View Full Version : Oculus (Mike Flanagan)

Stay Puft
04-04-2014, 01:30 AM
Dir. Mike Flanagan

IMDb page (http://www.imdb.com/title/tt2388715/)


Stay Puft
04-04-2014, 01:31 AM
My brief reaction from TIFF last year:

A horror movie about a mirror that kills people. It sounds ridiculous but actually kinda worked for me, for two reasons: 1) the mirror is a character with a specific set of character traits, so that its behavior in the story is predictable and internally consistent, something supernatural movies like this tend to ignore; and 2) the film boasts a dynamic plot that intertwines two time periods, which serves multiple purposes of course (exposition, backstory, etc.) but is also cleverly the mirror's main defense mechanism (confusing the characters themselves, as they witness the flashbacks as children, so that they can't maintain a grip on reality or their location in the house and therefore fight the mirror). It's all pretty hokey and stupid but I credit the filmmakers for actually having ambition and putting in the work to make it succeed (the film was thoroughly planned and storyboarded to maintain continuity between multiple time periods, and the plotting flows surprisingly smoothly). Not great but has a couple good scares.

Bosco B Thug
04-17-2014, 01:40 PM
Effective horror-film-cum-psychology-case-study. A Sinister-like urban legend/true crime/campfire tale retrofit and hodgepodging of thematic inlets, better than Sinister in that it intermittently hits nerves of seriousness regarding topics of trauma, childhood fears, parental abuse, and psychological repression/recursion. Should have maintained to the end its somewhat intelligent, ideological look at psychological rehabilitation and letting go as both healthy and a betrayal of some sort of "truth" of the bloodline (excellently embodied in Karen Gillian's stout, legacy-crazed sister). Instead it decides to explore the simpler tale of childhood actions informing ourselves even in adulthood.

08-14-2014, 01:03 AM
VERY effective. This is the surprise horror film of the year. There's only 1 tiny flaw:

Why did they think they could beat it this time around? They had to understand the mirror would make them believe whatever they wanted to believe.

08-14-2014, 01:20 AM
"Ok, so we figured out the mirror's powers have an effective range of thirty feet. Outside that range, it's powerless. Let's set up all our alarms and equipment five feet away from it."
"Great idea, Sis!"

I nay'd this but I wish I could yay it. The actors are good and the setup is good and the execution is, for the most part, good. The central premise contains a depth you don't usually see in spook stories. I love the conflict between two siblings, traumatized by their past.

But: The movie plays fast and loose with the mirror's powers, which are too conveniently defined ("Plot holes? What plot holes? The mirror could always do that!"). Worse, the ending is horror-movie-stupid. It requires the characters (and the audience) to forget everything they've seen in order for it to work at all.

Goddamit, because that second act-- that middle part where they get to crux of the conflict-- is really great.

08-14-2014, 12:07 PM
Yeh those are all valid points. I really like these new horror movies that actually inflict damage and harm to people and don't just end up with 90 minutes of jump scares (The Woman in Black). There's nothing more frustrating than a ghost/spirit that can't harm you.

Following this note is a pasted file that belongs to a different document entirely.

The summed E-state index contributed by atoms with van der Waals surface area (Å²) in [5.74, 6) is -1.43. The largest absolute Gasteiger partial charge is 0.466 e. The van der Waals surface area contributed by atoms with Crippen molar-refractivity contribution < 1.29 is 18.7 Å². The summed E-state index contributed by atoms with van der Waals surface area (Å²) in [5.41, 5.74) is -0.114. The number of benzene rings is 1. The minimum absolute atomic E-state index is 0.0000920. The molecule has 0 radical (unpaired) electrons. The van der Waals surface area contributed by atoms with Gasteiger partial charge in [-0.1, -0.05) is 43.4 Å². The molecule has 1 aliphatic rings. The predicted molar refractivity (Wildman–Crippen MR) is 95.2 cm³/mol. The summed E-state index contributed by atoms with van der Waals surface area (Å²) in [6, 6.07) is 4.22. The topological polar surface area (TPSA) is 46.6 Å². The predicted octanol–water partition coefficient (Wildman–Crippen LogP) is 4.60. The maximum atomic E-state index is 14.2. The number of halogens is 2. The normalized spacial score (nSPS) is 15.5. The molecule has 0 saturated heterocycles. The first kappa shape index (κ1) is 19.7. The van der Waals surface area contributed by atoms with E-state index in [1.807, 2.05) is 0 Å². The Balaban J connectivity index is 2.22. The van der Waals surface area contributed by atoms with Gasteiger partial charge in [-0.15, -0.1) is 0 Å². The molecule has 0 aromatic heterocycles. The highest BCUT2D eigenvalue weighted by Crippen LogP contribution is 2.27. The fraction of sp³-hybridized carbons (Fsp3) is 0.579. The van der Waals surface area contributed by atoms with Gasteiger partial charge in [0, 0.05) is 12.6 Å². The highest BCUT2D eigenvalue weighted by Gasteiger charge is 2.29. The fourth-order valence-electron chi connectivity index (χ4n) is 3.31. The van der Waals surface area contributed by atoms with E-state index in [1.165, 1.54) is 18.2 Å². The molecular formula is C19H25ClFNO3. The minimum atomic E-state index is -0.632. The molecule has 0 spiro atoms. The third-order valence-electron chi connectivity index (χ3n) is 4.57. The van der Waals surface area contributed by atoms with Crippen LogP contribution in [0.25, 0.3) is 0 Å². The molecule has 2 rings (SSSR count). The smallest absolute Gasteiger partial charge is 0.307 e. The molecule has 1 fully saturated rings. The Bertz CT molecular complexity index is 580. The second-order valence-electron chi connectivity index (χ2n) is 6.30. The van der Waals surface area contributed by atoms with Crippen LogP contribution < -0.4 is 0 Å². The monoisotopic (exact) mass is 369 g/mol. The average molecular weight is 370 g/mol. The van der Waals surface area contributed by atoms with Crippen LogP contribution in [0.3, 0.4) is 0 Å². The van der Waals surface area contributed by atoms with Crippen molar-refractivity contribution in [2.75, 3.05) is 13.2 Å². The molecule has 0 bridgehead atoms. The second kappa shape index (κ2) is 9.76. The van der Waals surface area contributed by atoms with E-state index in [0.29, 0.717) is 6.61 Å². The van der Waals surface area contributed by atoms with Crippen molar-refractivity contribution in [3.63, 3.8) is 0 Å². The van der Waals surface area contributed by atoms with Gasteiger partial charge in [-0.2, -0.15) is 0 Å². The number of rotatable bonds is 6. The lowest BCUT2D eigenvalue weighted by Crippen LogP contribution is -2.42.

09-05-2014, 08:25 AM
This is a very good horror movie that, for all its comparatively minor flaws, should serve as a model for lazy low-budget horror hacks.

10-19-2014, 03:30 PM
So this was legit the freakiest horror movie I've seen in a good long while.

11-30-2014, 03:59 PM
Hey this was pretty good!

Like all the other Blumhouse films I've seen, it's actually about something - a really great change of pace in the horror world.

This time its tale of differing memories of an abusive childhood hit a little closer to home, as my mom and uncle have relatively recently broken their silence in the abuse they endured as children. Similar to the movie, some things they remember identically while others are radically different.

Really enjoyed the two leads, and there were some very effective creep out moments.

The lightbulb!!! Eeeek!!!

Dead & Messed Up
12-11-2014, 06:28 PM
This was effective, yeah. The climactic action was kind of a foregone conclusion, given everything we learn about the mirror, but the time hopping works supremely well. And fine performances. And while the film is sometimes basic stylistically, other times it exhibits some serious grace. Plays in some ways like a corrective to The Conjuring, which worked in a similar classic Gothic mode but didn't have any real psychological edge.

06-27-2015, 09:13 PM
Didn't like how this film is essentially about repetition. It felt like it had earned a different pay-off than the simple "back to the loony bin for you" angle that it chooses to align itself with. And since Gillan is a far better internal performer than the male lead, it's a bit underwhelming that the film abandons her to go with him for the third act climax. Yes, as Irish, several moments are borderline idiotic, but some of the surprises are interesting.

I wanted the film to make everything after Gillan stabs her fiancee a fantasy. That moment made it switch tones for me, as it became more bloody and less character-driven, a crazy complaint for a film so clearly structured around repetition (and thus logical that the film ends where it does). Rather than be unnerving, though, it became a letdown that it chose that out.